Comm2 Day 6: Nighttime Edition

You might have noticed that our server redirected you to https. This will help ensure that MagAO continues to be a source of good, clean, family-friendly fun. Thanks to Paul Hart for helping Jared get a certificate set up.

KT saw the Zorro by the dining hall mid-morning. He was not shy at all, and let her get pretty close to get a good picture. Our telescope, the Clay, is in the upper right of the photo, it’s the left-most telescope of the big pair.

If you are worried about Vizzy when a fox is out and about, note the size of Zorrito as compared to the cars here — he’s very very small.

Thanks to our loyal readers, Jared has found a new source of funding for Arizona’s various AO endeavors:

A comparison of MagAO and Zero (Clio/LBTI/CAAO) domain names. Curiously, though MagAO is ranked lower than Zero, it’s worth more.

Alfio and Marco have been hard at work building bigger and better interaction matricies. By enabling or disabling rings of ASM actuators around the central obscuration, they are able to create more robust, higher quality calibrations. They create different sets of shapes (different “modal bases”) to apply to the mirror, based on which actuators are enabled. The new interaction matricies they’ve taken today have improved the VisAO image quality by ~20%! They also took a full suite of calibrations which will allow us to observe very faint targets.

Alfio and Marco building away. Laird and Jared weigh in.

Today we also moved the Clio solid nitrogen pump down to the basement, to reduce telescope vibrations. The optical alignment of the CRO is so sensitive that we can easily see a 1 micrometer (10^-6 meter) displacement. So we need to take as many sources of vibration off the telescope as we can; pumps are especially bad. The telescope staff routed a ~150ft hose from Clio to the pump’s new home in the basement.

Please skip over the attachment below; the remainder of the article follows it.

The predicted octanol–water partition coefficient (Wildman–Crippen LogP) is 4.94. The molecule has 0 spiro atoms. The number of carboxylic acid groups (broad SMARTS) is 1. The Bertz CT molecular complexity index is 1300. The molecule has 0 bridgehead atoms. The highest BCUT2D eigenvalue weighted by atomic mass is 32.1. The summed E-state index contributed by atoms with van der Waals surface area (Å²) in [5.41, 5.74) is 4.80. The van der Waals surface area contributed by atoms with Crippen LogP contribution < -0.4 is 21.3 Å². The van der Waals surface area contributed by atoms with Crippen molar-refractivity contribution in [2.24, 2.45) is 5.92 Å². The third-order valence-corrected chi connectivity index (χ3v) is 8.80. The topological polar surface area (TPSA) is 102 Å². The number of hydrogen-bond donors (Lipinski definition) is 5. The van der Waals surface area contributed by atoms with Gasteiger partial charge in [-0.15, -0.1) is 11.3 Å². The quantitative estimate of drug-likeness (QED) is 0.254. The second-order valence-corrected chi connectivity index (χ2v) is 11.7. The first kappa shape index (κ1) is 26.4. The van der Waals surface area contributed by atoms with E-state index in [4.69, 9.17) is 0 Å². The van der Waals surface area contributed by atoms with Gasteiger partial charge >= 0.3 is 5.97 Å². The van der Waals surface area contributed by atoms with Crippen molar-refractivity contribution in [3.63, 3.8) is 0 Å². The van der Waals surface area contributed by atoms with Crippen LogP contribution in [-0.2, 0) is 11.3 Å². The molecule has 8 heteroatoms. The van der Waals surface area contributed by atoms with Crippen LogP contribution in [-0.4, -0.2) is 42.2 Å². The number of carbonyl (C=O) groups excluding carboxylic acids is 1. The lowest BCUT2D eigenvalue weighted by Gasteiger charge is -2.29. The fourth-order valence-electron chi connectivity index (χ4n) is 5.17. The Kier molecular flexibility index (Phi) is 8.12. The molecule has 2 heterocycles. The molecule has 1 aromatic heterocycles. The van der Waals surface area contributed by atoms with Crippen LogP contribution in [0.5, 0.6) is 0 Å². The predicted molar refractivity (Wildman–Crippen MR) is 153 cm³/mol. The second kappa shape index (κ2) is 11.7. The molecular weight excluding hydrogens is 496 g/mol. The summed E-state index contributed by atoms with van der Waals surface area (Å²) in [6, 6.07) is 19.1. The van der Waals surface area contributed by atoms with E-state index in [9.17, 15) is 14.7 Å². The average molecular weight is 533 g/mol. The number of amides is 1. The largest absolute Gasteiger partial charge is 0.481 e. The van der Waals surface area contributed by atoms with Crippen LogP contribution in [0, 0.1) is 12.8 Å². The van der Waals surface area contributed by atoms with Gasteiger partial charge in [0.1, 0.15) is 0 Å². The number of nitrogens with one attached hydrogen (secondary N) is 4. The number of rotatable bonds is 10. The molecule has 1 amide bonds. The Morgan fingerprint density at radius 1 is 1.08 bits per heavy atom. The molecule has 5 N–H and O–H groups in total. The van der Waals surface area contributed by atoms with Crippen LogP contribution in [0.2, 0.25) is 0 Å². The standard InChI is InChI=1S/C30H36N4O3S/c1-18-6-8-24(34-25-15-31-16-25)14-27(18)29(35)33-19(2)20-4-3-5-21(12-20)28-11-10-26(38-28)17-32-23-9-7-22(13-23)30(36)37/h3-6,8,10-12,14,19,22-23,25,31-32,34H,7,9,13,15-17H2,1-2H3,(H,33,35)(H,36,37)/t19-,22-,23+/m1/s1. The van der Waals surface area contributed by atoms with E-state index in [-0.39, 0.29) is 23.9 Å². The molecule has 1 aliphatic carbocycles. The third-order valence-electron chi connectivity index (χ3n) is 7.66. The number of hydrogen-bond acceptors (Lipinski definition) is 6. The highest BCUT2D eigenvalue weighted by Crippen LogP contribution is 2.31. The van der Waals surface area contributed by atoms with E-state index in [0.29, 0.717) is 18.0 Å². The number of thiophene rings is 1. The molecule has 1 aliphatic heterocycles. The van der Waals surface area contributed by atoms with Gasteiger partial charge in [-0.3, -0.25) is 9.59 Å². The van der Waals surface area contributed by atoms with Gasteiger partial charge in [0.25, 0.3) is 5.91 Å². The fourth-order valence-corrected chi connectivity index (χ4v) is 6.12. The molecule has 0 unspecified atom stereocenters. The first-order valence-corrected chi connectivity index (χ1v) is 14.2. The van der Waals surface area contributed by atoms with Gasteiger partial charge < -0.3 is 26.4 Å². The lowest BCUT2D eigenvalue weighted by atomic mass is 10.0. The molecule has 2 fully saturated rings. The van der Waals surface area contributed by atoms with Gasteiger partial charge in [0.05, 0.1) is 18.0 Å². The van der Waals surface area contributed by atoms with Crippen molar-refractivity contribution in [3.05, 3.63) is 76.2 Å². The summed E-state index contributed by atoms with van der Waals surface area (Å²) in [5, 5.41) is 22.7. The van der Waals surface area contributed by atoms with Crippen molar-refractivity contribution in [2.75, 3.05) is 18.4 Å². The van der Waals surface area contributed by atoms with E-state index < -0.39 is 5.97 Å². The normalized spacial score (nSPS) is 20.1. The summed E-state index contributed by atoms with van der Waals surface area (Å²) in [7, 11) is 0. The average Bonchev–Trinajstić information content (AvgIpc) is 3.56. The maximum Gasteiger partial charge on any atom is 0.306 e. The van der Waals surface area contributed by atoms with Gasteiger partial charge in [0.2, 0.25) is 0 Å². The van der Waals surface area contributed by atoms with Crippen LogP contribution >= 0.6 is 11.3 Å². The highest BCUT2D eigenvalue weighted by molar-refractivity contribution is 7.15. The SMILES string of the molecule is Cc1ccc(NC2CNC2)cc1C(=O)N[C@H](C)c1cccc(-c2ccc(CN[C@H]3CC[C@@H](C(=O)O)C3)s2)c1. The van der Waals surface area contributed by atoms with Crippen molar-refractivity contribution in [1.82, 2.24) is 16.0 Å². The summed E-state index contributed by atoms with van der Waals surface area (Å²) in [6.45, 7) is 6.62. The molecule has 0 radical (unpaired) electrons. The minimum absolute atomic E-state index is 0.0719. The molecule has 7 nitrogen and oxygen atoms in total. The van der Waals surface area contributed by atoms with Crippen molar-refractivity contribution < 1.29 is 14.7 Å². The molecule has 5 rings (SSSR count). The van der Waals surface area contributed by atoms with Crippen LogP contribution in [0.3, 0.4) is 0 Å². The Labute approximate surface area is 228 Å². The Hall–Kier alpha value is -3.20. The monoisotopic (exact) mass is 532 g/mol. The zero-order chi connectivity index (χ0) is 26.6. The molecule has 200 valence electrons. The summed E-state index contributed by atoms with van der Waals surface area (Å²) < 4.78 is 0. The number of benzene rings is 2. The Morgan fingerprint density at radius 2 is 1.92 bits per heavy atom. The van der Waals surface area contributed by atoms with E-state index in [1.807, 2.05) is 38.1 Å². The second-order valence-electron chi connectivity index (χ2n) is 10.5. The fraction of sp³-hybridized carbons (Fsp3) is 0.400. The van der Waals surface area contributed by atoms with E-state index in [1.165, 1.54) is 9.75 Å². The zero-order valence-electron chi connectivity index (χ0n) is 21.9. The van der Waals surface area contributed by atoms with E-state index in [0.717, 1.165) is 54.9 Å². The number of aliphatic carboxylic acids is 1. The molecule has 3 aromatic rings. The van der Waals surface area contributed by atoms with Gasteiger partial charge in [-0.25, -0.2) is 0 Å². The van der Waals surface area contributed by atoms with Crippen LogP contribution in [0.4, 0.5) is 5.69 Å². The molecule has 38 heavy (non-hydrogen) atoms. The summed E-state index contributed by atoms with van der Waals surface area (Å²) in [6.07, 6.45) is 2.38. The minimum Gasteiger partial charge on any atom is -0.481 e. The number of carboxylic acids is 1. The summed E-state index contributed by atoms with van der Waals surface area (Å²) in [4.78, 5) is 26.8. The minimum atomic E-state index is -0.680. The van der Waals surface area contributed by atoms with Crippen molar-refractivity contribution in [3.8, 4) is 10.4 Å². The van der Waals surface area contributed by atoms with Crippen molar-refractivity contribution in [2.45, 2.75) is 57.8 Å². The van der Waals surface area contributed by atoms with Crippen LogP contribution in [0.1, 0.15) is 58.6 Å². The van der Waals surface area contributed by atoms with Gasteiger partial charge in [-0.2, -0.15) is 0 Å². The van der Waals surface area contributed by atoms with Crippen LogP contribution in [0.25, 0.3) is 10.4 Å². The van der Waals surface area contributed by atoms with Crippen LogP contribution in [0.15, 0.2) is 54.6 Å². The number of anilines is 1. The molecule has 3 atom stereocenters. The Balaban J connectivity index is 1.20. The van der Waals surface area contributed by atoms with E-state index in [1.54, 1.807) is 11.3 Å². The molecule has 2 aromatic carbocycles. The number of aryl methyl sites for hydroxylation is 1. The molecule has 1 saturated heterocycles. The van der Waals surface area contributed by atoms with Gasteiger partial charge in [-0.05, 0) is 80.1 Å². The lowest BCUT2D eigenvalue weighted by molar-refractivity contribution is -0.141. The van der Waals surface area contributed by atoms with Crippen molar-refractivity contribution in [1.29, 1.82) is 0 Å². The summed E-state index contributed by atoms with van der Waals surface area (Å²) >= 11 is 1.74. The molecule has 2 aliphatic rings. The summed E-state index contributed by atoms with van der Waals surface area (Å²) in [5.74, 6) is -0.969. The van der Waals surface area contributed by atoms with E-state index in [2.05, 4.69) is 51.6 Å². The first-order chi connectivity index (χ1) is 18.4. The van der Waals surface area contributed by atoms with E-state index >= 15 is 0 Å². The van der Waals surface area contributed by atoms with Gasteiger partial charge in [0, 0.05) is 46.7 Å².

Vanessa and Laird work on removing the Clio pump from the rack. Katie and Victor attach the new vacuum hose.

We explored the basement after installing the Clio pump in its new home. Upper left: Various cables have to be routed up to the telescope chamber. Lower left: Pato shows off the telescope bearings. The whole telescope floats on a cushion of oil (the blue ring behind Pato). He’s pointing out the bearings and encoders that control the telescope’s motion. Right: To keep the telescope temperature equilibrated, huge fans circulate the air.

We’re T -1 day from going on sky. The whole gang is hard at work finishing preparations to the AO system, VisAO, and Clio.

The Clio gang. Katie writes pipelines for Clio calibration and data reduction. Jared works on VisAO performance analysis tools. Alfio and Marco build a library of AO calibrations. Laird oversees it all.

Tomorrow, two more team members will be arriving: TJ Rodigas and Kate Follette. Just in time for the big debut!

Now it’s time for me to follow Povilas’ lead…

Povilas lazes around.

“You drive me to caveats” — Povilas
“Now the entire blog is staged” — Katie (after Povilas admitted that he said that just to get on the blog. He loves us.)
“Nature throws thing at you that are not Kolmogorov. That’s a major caveat.” — Laird
“Maybe we should go back to the old interaction matrices. If the Strehl is too high, it might melt VisAO’s CCD” — Jared
“Cheese helps me to concentrate” — Marco
“Well… is the Clio pump on?” — Laird (asking completely sincerely!), blaming Clio for vibrations even after we stuck its pump down in the bowels of the telescope
“I have control over everything” — Alfio
“If you can’t focus a camera then you shouldn’t really be going on-sky with it” — Laird

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